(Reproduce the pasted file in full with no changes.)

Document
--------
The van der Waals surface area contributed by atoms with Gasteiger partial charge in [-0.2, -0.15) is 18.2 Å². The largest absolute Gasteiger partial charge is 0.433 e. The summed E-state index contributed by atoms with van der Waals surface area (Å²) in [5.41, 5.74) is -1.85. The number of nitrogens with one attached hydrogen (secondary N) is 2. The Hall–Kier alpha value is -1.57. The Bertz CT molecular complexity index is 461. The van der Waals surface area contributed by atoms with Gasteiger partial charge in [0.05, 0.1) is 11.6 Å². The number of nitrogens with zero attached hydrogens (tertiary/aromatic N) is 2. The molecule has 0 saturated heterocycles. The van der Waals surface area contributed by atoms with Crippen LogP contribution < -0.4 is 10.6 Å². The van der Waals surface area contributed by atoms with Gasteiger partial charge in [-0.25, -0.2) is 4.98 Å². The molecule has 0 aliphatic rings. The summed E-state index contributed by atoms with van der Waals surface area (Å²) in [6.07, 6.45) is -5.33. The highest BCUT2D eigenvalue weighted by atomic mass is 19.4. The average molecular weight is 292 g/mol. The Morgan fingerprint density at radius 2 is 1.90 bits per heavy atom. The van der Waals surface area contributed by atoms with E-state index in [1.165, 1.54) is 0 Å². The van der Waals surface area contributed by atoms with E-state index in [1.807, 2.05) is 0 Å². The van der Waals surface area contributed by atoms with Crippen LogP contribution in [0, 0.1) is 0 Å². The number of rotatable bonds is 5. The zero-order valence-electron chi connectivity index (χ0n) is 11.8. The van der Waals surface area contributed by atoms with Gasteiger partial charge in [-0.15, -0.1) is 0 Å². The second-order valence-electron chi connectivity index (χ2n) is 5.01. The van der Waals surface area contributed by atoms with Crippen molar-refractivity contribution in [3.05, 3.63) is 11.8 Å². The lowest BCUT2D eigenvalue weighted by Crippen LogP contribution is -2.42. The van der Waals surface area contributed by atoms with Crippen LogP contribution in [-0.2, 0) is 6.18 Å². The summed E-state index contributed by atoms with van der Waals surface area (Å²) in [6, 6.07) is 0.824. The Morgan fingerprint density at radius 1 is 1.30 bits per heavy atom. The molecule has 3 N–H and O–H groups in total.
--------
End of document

The van der Waals surface area contributed by atoms with Gasteiger partial charge in [-0.2, -0.15) is 18.2 Å². The largest absolute Gasteiger partial charge is 0.433 e. The summed E-state index contributed by atoms with van der Waals surface area (Å²) in [5.41, 5.74) is -1.85. The number of nitrogens with one attached hydrogen (secondary N) is 2. The Hall–Kier alpha value is -1.57. The Bertz CT molecular complexity index is 461. The van der Waals surface area contributed by atoms with Gasteiger partial charge in [0.05, 0.1) is 11.6 Å². The number of nitrogens with zero attached hydrogens (tertiary/aromatic N) is 2. The molecule has 0 saturated heterocycles. The van der Waals surface area contributed by atoms with Crippen LogP contribution < -0.4 is 10.6 Å². The van der Waals surface area contributed by atoms with Gasteiger partial charge in [-0.25, -0.2) is 4.98 Å². The molecule has 0 aliphatic rings. The summed E-state index contributed by atoms with van der Waals surface area (Å²) in [6.07, 6.45) is -5.33. The highest BCUT2D eigenvalue weighted by atomic mass is 19.4. The average molecular weight is 292 g/mol. The Morgan fingerprint density at radius 2 is 1.90 bits per heavy atom. The van der Waals surface area contributed by atoms with E-state index in [1.165, 1.54) is 0 Å². The van der Waals surface area contributed by atoms with E-state index in [1.807, 2.05) is 0 Å². The van der Waals surface area contributed by atoms with Crippen LogP contribution in [0, 0.1) is 0 Å². The number of rotatable bonds is 5. The zero-order valence-electron chi connectivity index (χ0n) is 11.8. The van der Waals surface area contributed by atoms with Gasteiger partial charge in [-0.15, -0.1) is 0 Å². The second-order valence-electron chi connectivity index (χ2n) is 5.01. The van der Waals surface area contributed by atoms with Crippen molar-refractivity contribution in [3.05, 3.63) is 11.8 Å². The lowest BCUT2D eigenvalue weighted by Crippen LogP contribution is -2.42. The van der Waals surface area contributed by atoms with Crippen LogP contribution in [-0.2, 0) is 6.18 Å². The summed E-state index contributed by atoms with van der Waals surface area (Å²) in [6, 6.07) is 0.824. The Morgan fingerprint density at radius 1 is 1.30 bits per heavy atom. The molecule has 3 N–H and O–H groups in total.